The service of Thanksgiving held at St. Peter’s Church in Winchester for the life of Juliet Burnand was incredibly well attended, but for those few who would have liked to attend, but were unable, with Geoffrey’s permission we are publishing the tributes given about our wonderful friend and neighbour in Itchen Valley
The first tribute was given by Sally Fitzharris
Juliet was of the generation that wrote letters. And reading those letters, written to her family in the fifties and sixties, you are blown away by their sheer exuberance and high spirits and humour. This was someone whose letters from school were written on bits of paper two inches wide, and several yards long, to discourage the nuns from reading them. Despite an English boarding school she grew up mostly in Paris and Rome – where her father worked for NATO. The family of six lived for six years on a Dutch barge opposite the Eiffel Tower. She and her sister Nicola for over 5 decades wrote, emailed, texted, Whats Apped each other in 4 languages. She never seemed to think this an accomplishment
The grown up Juliet set off for two years on a round the world Grand Tour, travelling mostly by sea, and visiting four continents. Geoffrey, an ADC, flew after her, catching her only for a short while in Sydney.
Eventually she came to rest in Rome, where Geoffrey was invited by her parents to stay, He was given a scrubbing brush and acid and asked to clean out the swimming pool. Job done, the couple departed to Florence for the week end and returned engaged.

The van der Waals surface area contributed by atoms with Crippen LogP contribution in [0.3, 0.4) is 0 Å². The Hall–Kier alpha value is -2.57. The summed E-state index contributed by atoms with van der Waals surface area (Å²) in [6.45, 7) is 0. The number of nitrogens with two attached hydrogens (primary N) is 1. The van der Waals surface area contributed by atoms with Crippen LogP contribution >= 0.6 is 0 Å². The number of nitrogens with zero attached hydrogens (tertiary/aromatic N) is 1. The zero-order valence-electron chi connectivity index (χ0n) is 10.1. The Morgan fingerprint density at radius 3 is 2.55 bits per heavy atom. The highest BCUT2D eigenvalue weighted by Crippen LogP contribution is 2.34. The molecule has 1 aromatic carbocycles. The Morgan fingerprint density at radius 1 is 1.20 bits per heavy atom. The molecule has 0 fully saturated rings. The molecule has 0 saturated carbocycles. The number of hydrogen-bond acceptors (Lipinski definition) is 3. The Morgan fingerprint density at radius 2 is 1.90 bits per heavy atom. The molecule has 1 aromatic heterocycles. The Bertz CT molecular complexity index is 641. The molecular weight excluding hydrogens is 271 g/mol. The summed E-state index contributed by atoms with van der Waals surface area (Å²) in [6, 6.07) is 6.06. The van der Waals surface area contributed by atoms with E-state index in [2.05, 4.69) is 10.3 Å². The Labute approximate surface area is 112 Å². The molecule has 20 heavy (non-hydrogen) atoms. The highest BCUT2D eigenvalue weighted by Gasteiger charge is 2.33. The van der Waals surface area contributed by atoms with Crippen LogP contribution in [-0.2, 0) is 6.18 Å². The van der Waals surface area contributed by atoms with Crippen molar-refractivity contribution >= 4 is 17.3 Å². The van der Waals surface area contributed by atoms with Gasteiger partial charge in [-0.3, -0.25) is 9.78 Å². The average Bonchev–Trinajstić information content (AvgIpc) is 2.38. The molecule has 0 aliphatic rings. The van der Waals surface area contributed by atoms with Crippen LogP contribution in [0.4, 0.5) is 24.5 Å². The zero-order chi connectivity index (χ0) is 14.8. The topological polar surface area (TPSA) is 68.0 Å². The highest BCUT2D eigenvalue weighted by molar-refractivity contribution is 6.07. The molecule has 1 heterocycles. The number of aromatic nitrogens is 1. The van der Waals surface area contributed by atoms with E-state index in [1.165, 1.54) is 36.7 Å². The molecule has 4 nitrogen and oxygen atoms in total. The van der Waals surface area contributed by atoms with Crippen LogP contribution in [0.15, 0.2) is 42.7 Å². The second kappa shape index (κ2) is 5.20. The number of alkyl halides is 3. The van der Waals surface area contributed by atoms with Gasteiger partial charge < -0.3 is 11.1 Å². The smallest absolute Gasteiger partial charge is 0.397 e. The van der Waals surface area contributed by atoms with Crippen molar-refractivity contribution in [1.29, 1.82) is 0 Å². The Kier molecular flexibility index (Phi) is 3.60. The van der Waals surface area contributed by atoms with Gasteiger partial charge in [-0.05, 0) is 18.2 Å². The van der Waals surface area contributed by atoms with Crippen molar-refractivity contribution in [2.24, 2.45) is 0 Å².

The antique engagement ring, a family heirloom, was then flown cargo, to Rome, courtesy of Alitalia the romantic airline. In the cargo hall, staff demanded an extortionate sum for its release: Geoffrey said to Juliet: “ Burst into tears”. Juliet said: “ I will NOT “ and burst instead into angry Italian. The ring was released for a few lira.
This for Geoffrey, was the first example of what a friend wrote after her death: ‘Juliet’s appearance belied an inner core of steel’. This was to be proved again and again.
Juliet adored babies and children: family was always her absolute priority. The creativity and sparkle seen in those early letters were poured into the family years. If ever the high spirits failed, it was that she gave of herself to the point of total exhaustion.
She was an inspired party giver, concocting almost impossibly themed birthday cakes and fancy dress outfits. She could be competitive: George won the Easton Village Fete Fancy Dress, disguised as a Post Box, designed, created and painted by Juliet. As the children grew older the Juliet Burnand Cookery School came into being followed by the Juliet Burnand School of Driving. She believed, with some reason, that having learned to drive in Rome she was qualified to teach anybody. Teenage Burnands were instructed at a road junction: don’t go fast, go immediately. Word precision and decisiveness mattered to Juliet. When she did something, she did it.
She was an adored and adoring grandmother: had no favourites, was always loving, stood no nonsense and was fun. Her 4 children in law adored her equally, one of whom wrote:
“Juliet was the family corner stone, our standard bearer, charitable, cultured and worldly wise.”